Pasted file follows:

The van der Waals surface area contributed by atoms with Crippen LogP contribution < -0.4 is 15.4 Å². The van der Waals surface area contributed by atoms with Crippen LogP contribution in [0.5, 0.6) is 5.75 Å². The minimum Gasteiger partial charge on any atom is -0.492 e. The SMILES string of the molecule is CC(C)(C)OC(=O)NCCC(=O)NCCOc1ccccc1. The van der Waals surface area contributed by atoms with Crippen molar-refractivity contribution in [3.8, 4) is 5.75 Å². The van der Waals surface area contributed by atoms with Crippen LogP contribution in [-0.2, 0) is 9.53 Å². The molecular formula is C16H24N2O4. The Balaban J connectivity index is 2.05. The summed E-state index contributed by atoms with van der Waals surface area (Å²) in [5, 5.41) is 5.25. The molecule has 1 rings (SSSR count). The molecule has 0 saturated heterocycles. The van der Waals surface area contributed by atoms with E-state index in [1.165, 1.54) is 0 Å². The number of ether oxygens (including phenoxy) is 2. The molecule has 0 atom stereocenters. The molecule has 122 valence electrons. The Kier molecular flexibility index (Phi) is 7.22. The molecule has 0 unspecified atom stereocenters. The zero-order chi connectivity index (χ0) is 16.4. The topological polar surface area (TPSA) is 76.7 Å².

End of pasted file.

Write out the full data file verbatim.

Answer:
The van der Waals surface area contributed by atoms with Crippen LogP contribution < -0.4 is 15.4 Å². The van der Waals surface area contributed by atoms with Crippen LogP contribution in [0.5, 0.6) is 5.75 Å². The minimum Gasteiger partial charge on any atom is -0.492 e. The SMILES string of the molecule is CC(C)(C)OC(=O)NCCC(=O)NCCOc1ccccc1. The van der Waals surface area contributed by atoms with Crippen molar-refractivity contribution in [3.8, 4) is 5.75 Å². The van der Waals surface area contributed by atoms with Crippen LogP contribution in [-0.2, 0) is 9.53 Å². The molecular formula is C16H24N2O4. The Balaban J connectivity index is 2.05. The summed E-state index contributed by atoms with van der Waals surface area (Å²) in [5, 5.41) is 5.25. The molecule has 1 rings (SSSR count). The molecule has 0 saturated heterocycles. The van der Waals surface area contributed by atoms with E-state index in [1.165, 1.54) is 0 Å². The number of ether oxygens (including phenoxy) is 2. The molecule has 0 atom stereocenters. The molecule has 122 valence electrons. The Kier molecular flexibility index (Phi) is 7.22. The molecule has 0 unspecified atom stereocenters. The zero-order chi connectivity index (χ0) is 16.4. The topological polar surface area (TPSA) is 76.7 Å².